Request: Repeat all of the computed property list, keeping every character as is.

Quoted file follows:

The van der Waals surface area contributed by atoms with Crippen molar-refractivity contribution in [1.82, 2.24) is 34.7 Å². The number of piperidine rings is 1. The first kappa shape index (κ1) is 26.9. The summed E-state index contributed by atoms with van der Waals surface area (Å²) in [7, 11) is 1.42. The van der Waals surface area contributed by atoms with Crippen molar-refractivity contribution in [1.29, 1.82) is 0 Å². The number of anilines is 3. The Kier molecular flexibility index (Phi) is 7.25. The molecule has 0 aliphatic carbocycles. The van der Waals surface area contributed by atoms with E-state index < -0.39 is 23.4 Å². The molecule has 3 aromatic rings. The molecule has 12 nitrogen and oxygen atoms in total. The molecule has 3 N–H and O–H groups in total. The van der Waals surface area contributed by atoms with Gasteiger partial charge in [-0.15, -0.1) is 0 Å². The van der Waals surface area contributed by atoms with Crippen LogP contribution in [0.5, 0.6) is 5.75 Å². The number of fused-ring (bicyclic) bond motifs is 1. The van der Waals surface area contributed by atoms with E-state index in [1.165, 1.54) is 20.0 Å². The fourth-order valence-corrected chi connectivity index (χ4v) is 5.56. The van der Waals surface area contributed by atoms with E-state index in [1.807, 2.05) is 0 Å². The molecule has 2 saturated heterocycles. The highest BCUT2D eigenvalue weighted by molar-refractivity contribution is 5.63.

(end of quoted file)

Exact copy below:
The van der Waals surface area contributed by atoms with Crippen molar-refractivity contribution in [1.82, 2.24) is 34.7 Å². The number of piperidine rings is 1. The first kappa shape index (κ1) is 26.9. The summed E-state index contributed by atoms with van der Waals surface area (Å²) in [7, 11) is 1.42. The van der Waals surface area contributed by atoms with Crippen molar-refractivity contribution in [1.29, 1.82) is 0 Å². The number of anilines is 3. The Kier molecular flexibility index (Phi) is 7.25. The molecule has 0 aliphatic carbocycles. The van der Waals surface area contributed by atoms with E-state index < -0.39 is 23.4 Å². The molecule has 3 aromatic rings. The molecule has 12 nitrogen and oxygen atoms in total. The molecule has 3 N–H and O–H groups in total. The van der Waals surface area contributed by atoms with Gasteiger partial charge in [-0.15, -0.1) is 0 Å². The van der Waals surface area contributed by atoms with Crippen LogP contribution in [0.5, 0.6) is 5.75 Å². The number of fused-ring (bicyclic) bond motifs is 1. The van der Waals surface area contributed by atoms with E-state index in [1.165, 1.54) is 20.0 Å². The fourth-order valence-corrected chi connectivity index (χ4v) is 5.56. The van der Waals surface area contributed by atoms with E-state index in [1.807, 2.05) is 0 Å². The molecule has 2 saturated heterocycles. The highest BCUT2D eigenvalue weighted by molar-refractivity contribution is 5.63.